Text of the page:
This article originally appeared in The Music Teacher’s Helper’s Blog, where Jennifer appears as a monthly writer. http://www.musicteachershelper.com/blog/teaching-lessons-through-online-video-chat-an-interview-with-kathy-parsons/#more-1003
In case you haven’t heard, it’s a WONDERFUL time to be alive and involved in the world of music!
With the continual advancements in technology, the way that we create music, share it, and teach it is so incredibly different than how it was only just 10-15 years ago.
Meet Kathy Parsons – a piano teacher from Florence, Oregon who recently relocated from the San Francisco area. Not only does she teach, but she heads a website called http://www.mainlypiano.com where she writes music reviews for a plethora of renowned musicians. She has had the pleasure of working with artists like David Lanz, Suzanne Ciani, and Spencer Brewer to name only a few.
And what is even more intriguing, is that despite having recently left California to move an entire state away to her Oregon coastal home, Kathy still teaches a good number of her Californian students by way of modern technology and the internet.
How is this done? Find out as I share my interview with Kathy Parsons on how she utilizes technology to advance her teaching studio…
JT: You have been teaching piano for many years. How did you decide to become a teacher, and was it something you had always planned to do?
KP: As a young person, I divided my time fairly equally between the piano and visual arts. My plan was to teach piano and continue doing my artwork part-time, but, as so often happens, life had other plans. I have been a full-time piano teacher for 27 years and part-time for the past two. I’ll have my 29th anniversary in January. I’d say it was more of a calling than a plan.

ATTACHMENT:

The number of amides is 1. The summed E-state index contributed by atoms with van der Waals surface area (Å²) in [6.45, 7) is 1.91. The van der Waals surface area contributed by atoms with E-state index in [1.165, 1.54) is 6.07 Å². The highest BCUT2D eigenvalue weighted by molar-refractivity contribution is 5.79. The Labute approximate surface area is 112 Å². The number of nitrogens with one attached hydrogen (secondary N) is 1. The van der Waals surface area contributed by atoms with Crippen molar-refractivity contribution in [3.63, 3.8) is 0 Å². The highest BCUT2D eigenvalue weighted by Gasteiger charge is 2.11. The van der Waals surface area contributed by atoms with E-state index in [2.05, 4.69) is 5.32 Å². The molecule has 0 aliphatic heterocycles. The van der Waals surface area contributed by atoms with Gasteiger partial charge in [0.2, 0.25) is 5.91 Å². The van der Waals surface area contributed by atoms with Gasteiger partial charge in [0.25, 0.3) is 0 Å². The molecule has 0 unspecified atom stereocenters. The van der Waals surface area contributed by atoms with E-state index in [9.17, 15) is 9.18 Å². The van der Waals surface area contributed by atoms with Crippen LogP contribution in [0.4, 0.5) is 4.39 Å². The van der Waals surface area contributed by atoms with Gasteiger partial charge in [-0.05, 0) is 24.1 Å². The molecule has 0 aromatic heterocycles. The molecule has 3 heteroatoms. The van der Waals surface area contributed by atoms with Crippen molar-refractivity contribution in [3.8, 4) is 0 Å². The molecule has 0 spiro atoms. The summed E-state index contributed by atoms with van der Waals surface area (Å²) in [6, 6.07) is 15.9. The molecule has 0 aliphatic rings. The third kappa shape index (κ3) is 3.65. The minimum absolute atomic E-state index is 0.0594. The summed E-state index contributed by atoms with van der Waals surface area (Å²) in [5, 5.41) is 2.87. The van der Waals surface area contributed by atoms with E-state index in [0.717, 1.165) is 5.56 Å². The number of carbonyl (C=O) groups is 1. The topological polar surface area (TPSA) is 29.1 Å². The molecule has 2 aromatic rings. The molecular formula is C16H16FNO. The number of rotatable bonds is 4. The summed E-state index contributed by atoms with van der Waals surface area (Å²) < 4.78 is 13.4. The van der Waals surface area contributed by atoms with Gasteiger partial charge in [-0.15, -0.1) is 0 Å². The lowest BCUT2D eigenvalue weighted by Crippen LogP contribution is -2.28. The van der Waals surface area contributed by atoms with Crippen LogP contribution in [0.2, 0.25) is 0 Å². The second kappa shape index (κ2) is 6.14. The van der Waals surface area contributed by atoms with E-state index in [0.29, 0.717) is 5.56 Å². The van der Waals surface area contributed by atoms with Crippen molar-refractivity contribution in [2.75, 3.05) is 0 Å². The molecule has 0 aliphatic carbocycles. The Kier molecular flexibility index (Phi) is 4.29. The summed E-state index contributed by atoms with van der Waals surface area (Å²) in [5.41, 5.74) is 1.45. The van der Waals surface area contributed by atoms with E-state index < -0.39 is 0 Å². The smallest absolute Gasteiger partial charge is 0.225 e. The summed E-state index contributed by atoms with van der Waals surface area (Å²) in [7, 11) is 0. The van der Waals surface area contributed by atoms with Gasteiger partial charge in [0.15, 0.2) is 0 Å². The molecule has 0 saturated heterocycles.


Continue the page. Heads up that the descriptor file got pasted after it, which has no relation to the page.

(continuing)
JT: You recently relocated to the central Oregon coast. While this was a huge undertaking for you, you managed to come up with a way to retain some of your piano students despite living in a different city. Can you explain how you were able to do this?
KP: When I decided to move from the San Francisco Bay Area to the central Oregon Coast, I knew it would be difficult to find new students and I hated to leave some of my students in CA. I was talking to one of my adult students about moving one day, and she told me about her video chat conversations with her brother in Spain over Skype. I had never heard of video chat at that point, so I started doing some investigating since this student was confident that we could continue lessons that way. I have some good contacts at Yamaha in the academic division, and they were kind enough to put me in touch with their “internet guru,” who was doing online lessons. He sent me some very helpful info and once I understood the basics, it was actually easier to work things out on my own.